VRSAR, Croatia — My reel screams as line peels off at 50 miles per hour. I arch my back, flex my arms, legs and chest as every muscle in my body make itself known.
Sweat beads on my forehead, and the surge of the boat sloshes salty water onto my face.
A fish 10 feet long and weighing half a ton — though capable of growing twice that size — thrums and battles at the end of my line as I jockey and strain to get the rod butt into my fighting belt.
Hands shaking, I lock in the rod and set my eyes on the finned torpedo some 200 yards distant now.
This fish is the culmination of my entire life’s work. I steel myself for what will likely be an hour or more of intensity.
Then, as soon as it began, it is over. I awake, breathing hard.
A dream, but one that would soon become either a reality or a nightmare.
In the weeks leading up to my winter trip to Europe, the dream increases in frequency and intensity, affirming my decision to buy a boat with Marc Inou of Ohana Fishing Charters and Lodge in Vrsar, Croatia.
For more money than I’d spent on any three charters combined before, I had the chance to see how that dream ended in the blue waters of the Adriatic Sea, between Croatia and Italy.
Numerous emails found me and my dad, the only member of my family willing to trade a day in beautiful Ljubljana, Slovenia, for a day on the water, driving down to the coast.
A snafu with a missing passport prevented us from crossing into Croatia and cost us a few hours, but we made it to our destination later that night after a lot of profanity I pray the border security couldn’t understand.
With that much money and hope on the line, what followed was not my finest hour, and I feel awful for how I acted. Dad, I’m sorry.
Though I’d had every intention of fishing the Vrsar Marina that night for all manner of smaller fish in my never ending #SpeciesQuest, it was much too late.
Pro tip: when traveling abroad, always make sure your passport is handy.
We got up, ate breakfast and drank coffee with Marc and his wife and adorable newborn son before loading the boat.
We dinked around in the marina while Marc fueled the boat, and we landed several species of goby and some big-scale sand smelt, a new species for me but both a literal and figurative small fry in the face of bluefin tuna.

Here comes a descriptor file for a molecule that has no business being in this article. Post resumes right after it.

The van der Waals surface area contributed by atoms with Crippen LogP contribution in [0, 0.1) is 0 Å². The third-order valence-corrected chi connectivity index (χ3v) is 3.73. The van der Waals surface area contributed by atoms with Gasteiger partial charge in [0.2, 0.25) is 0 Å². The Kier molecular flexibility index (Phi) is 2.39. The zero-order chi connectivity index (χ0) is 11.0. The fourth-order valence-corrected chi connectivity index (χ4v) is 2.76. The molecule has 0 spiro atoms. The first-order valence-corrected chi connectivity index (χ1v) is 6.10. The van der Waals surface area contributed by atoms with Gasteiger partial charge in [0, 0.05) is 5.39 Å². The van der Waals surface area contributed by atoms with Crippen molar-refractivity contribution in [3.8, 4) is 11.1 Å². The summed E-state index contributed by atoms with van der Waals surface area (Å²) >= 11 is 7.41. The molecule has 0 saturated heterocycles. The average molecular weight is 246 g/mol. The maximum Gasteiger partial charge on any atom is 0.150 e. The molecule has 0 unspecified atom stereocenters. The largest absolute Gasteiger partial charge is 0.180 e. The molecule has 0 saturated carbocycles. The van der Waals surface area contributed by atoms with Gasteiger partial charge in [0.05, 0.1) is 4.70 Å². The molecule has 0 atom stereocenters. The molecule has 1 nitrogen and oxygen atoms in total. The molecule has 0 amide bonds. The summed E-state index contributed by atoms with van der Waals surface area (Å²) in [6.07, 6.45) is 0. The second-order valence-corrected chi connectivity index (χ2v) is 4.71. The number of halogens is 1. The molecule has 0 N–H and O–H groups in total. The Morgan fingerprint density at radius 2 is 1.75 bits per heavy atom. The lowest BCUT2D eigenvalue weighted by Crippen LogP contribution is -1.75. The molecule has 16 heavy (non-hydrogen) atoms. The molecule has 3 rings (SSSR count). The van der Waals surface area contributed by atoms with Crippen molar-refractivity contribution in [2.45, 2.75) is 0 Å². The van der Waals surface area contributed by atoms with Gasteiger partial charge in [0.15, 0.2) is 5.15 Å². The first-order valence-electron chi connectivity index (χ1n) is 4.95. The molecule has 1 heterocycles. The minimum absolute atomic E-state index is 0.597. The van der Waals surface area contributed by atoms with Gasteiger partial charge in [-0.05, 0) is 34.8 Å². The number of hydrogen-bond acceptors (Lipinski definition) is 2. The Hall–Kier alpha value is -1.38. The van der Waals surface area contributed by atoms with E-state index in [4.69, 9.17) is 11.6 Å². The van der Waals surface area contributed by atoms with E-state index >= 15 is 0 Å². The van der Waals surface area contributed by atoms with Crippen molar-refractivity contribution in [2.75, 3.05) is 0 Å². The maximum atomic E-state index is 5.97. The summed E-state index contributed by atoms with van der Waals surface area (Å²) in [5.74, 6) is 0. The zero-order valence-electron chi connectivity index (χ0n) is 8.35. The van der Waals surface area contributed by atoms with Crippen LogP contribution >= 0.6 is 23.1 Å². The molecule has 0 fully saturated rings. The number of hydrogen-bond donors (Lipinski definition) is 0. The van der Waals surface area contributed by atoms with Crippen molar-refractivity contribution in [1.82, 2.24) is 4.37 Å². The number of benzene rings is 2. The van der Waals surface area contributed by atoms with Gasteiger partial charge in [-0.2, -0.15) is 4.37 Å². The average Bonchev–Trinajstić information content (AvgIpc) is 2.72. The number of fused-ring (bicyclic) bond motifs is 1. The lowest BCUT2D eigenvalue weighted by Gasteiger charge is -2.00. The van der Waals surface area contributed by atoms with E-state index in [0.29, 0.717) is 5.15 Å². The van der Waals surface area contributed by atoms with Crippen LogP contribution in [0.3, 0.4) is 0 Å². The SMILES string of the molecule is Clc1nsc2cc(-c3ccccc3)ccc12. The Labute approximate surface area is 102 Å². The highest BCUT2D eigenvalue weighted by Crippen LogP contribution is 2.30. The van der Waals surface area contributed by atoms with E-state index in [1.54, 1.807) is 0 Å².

It took a few hours to locate the tuna, but when we did, they were even more impressive than I’d dreamed.
Imagine the same feeding frenzy you’ve seen with trout or salmon. Fish skimming under the surface, jumping, splashing and leaving a pool of blood in their wake. Except instead of fish the size of small dogs, the fish are the size of small cars and moving 50, 60 or even 70 miles per hour.
Suffice to say, it’s absolutely staggering.
As we tried getting closer to the rampaging tuna, Marc began working the automatic bait feeder, a device that hooked to the gunwale and started a chumline.
Less than five minutes after we started, we heard a grunt, and the machine wound to a stop. The cord had proven to be a tripping hazard. Awesome.
I was in shock from the fish, but it was a good shock. The realization the fishing was killed flipped me to a bad sort of shock.
A 500-pound class tuna breaking the surface 10 feet off the bow snapped me back to reality.
I asked for the topwater rod, and Marc reached for it, only to find it hadn’t been set up.
In a classic tough decision: fix the feeder or rig up a rod.
I would’ve happily done one of the two, but I had no idea how to fix the feeder nor where any of the topwater plugs were stored.
Marc opted to fix the feeder instead of showing me where the topwaters were. By the time the feeder was operating again, the school had moved.
We spent the better part of the day fishing live baits, but we never got close enough to try fishing topwaters the size of 20-ounce soda bottles again.
The trip was heartbreaking, frustrating and infuriating all at once.
Fortunately, Marc was sympathetic and helped us target all manner of other species once the tuna proved fruitless.
On lighter gear, we began targeting smaller fish on sabikis and bottom rigs. The bite was consistent, and we boated brown comber and greater weever (a highly venomous fish) left and right on squid and shrimp.
On another rod, I tied a bottom rig with a chunk of cutbait. I was pleasantly surprised when I pulled in a small shark. It’s semi-opaque, solid color pupil-less eyes were hauntingly beautiful.
Since it was a deepwater, primarily nocturnal species, it used its tail to cover its eyes — a fascinating development.
I quickly photographed and released what I would later discover was a lesser smallspotted catshark.
To makeup for the tuna debacle, Marc stayed out much later than we’d planned, allowing us to target several species of seabream over thermal vents in the darkness. We got several, and it was a bit of a consolation for a trip I’d overhyped.
It could’ve been a nightmare, and it was far from that, but it certainly wasn’t what I’d been dreaming of for so long.
Still, it won’t stop me from dreaming big in the future. After all, as one television character put it: “Never stop dreaming because once you do, you’re just sleeping.”